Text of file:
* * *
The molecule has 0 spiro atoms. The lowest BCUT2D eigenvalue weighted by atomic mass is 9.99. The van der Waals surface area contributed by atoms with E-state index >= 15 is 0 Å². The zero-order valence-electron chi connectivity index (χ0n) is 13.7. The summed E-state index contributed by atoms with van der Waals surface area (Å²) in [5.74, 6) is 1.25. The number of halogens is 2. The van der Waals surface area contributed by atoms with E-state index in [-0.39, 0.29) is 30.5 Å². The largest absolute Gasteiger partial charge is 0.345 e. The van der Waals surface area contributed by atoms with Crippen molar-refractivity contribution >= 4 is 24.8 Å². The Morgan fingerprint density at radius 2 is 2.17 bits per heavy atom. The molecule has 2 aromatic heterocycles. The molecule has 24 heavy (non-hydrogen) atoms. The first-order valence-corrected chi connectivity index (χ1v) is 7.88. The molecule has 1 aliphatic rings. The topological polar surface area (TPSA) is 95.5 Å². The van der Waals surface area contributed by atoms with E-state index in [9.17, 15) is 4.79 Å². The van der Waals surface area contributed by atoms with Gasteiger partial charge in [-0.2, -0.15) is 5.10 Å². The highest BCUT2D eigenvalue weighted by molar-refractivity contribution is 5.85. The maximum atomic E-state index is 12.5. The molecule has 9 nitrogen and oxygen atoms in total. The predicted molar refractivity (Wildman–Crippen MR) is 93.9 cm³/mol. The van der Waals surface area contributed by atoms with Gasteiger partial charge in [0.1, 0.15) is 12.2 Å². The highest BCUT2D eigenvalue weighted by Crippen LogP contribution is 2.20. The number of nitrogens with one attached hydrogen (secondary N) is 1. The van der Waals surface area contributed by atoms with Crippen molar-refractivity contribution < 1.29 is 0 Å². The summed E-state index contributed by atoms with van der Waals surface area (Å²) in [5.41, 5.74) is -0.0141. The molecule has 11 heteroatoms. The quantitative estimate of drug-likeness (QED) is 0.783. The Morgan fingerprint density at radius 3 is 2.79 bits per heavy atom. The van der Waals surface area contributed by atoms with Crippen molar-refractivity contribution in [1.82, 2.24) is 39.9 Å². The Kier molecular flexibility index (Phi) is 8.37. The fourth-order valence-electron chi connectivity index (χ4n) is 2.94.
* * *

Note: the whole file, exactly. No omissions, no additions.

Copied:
The molecule has 0 spiro atoms. The lowest BCUT2D eigenvalue weighted by atomic mass is 9.99. The van der Waals surface area contributed by atoms with E-state index >= 15 is 0 Å². The zero-order valence-electron chi connectivity index (χ0n) is 13.7. The summed E-state index contributed by atoms with van der Waals surface area (Å²) in [5.74, 6) is 1.25. The number of halogens is 2. The van der Waals surface area contributed by atoms with E-state index in [-0.39, 0.29) is 30.5 Å². The largest absolute Gasteiger partial charge is 0.345 e. The van der Waals surface area contributed by atoms with Crippen molar-refractivity contribution >= 4 is 24.8 Å². The Morgan fingerprint density at radius 2 is 2.17 bits per heavy atom. The molecule has 2 aromatic heterocycles. The molecule has 24 heavy (non-hydrogen) atoms. The first-order valence-corrected chi connectivity index (χ1v) is 7.88. The molecule has 1 aliphatic rings. The topological polar surface area (TPSA) is 95.5 Å². The van der Waals surface area contributed by atoms with E-state index in [9.17, 15) is 4.79 Å². The van der Waals surface area contributed by atoms with Gasteiger partial charge in [-0.2, -0.15) is 5.10 Å². The highest BCUT2D eigenvalue weighted by molar-refractivity contribution is 5.85. The maximum atomic E-state index is 12.5. The molecule has 9 nitrogen and oxygen atoms in total. The predicted molar refractivity (Wildman–Crippen MR) is 93.9 cm³/mol. The van der Waals surface area contributed by atoms with Gasteiger partial charge in [0.1, 0.15) is 12.2 Å². The highest BCUT2D eigenvalue weighted by Crippen LogP contribution is 2.20. The number of nitrogens with one attached hydrogen (secondary N) is 1. The van der Waals surface area contributed by atoms with Crippen molar-refractivity contribution < 1.29 is 0 Å². The summed E-state index contributed by atoms with van der Waals surface area (Å²) in [5.41, 5.74) is -0.0141. The molecule has 11 heteroatoms. The quantitative estimate of drug-likeness (QED) is 0.783. The Morgan fingerprint density at radius 3 is 2.79 bits per heavy atom. The van der Waals surface area contributed by atoms with Crippen molar-refractivity contribution in [1.82, 2.24) is 39.9 Å². The Kier molecular flexibility index (Phi) is 8.37. The fourth-order valence-electron chi connectivity index (χ4n) is 2.94.